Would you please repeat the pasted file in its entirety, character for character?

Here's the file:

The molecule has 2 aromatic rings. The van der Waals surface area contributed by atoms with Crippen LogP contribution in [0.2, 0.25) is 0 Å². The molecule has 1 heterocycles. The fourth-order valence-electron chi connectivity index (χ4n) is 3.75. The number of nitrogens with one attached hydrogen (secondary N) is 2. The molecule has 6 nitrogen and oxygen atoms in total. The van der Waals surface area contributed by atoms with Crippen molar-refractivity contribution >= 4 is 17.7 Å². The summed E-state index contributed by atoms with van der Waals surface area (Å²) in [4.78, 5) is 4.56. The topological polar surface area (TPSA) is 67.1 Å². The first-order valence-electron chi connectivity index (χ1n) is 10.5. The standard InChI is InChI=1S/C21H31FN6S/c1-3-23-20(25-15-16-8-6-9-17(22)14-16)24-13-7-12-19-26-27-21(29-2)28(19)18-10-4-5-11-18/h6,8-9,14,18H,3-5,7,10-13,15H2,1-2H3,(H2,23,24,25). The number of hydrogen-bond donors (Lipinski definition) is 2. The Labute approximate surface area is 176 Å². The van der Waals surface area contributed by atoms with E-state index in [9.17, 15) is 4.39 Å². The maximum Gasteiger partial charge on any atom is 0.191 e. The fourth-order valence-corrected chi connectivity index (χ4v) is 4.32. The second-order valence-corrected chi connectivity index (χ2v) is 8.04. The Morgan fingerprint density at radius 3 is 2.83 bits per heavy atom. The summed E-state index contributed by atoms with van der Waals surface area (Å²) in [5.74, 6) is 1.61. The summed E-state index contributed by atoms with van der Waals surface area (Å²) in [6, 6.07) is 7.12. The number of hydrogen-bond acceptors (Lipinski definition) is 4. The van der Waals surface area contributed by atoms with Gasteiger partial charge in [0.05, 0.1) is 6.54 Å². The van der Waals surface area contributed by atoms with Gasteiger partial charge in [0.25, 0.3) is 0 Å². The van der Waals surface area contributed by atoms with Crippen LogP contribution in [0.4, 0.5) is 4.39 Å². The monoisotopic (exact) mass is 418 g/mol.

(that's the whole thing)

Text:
The molecule has 2 aromatic rings. The van der Waals surface area contributed by atoms with Crippen LogP contribution in [0.2, 0.25) is 0 Å². The molecule has 1 heterocycles. The fourth-order valence-electron chi connectivity index (χ4n) is 3.75. The number of nitrogens with one attached hydrogen (secondary N) is 2. The molecule has 6 nitrogen and oxygen atoms in total. The van der Waals surface area contributed by atoms with Crippen molar-refractivity contribution >= 4 is 17.7 Å². The summed E-state index contributed by atoms with van der Waals surface area (Å²) in [4.78, 5) is 4.56. The topological polar surface area (TPSA) is 67.1 Å². The first-order valence-electron chi connectivity index (χ1n) is 10.5. The standard InChI is InChI=1S/C21H31FN6S/c1-3-23-20(25-15-16-8-6-9-17(22)14-16)24-13-7-12-19-26-27-21(29-2)28(19)18-10-4-5-11-18/h6,8-9,14,18H,3-5,7,10-13,15H2,1-2H3,(H2,23,24,25). The number of hydrogen-bond donors (Lipinski definition) is 2. The Labute approximate surface area is 176 Å². The van der Waals surface area contributed by atoms with E-state index in [9.17, 15) is 4.39 Å². The maximum Gasteiger partial charge on any atom is 0.191 e. The fourth-order valence-corrected chi connectivity index (χ4v) is 4.32. The second-order valence-corrected chi connectivity index (χ2v) is 8.04. The Morgan fingerprint density at radius 3 is 2.83 bits per heavy atom. The summed E-state index contributed by atoms with van der Waals surface area (Å²) in [5.74, 6) is 1.61. The summed E-state index contributed by atoms with van der Waals surface area (Å²) in [6, 6.07) is 7.12. The number of hydrogen-bond acceptors (Lipinski definition) is 4. The van der Waals surface area contributed by atoms with Gasteiger partial charge in [0.05, 0.1) is 6.54 Å². The van der Waals surface area contributed by atoms with Gasteiger partial charge in [0.25, 0.3) is 0 Å². The van der Waals surface area contributed by atoms with Crippen LogP contribution in [0.4, 0.5) is 4.39 Å². The monoisotopic (exact) mass is 418 g/mol.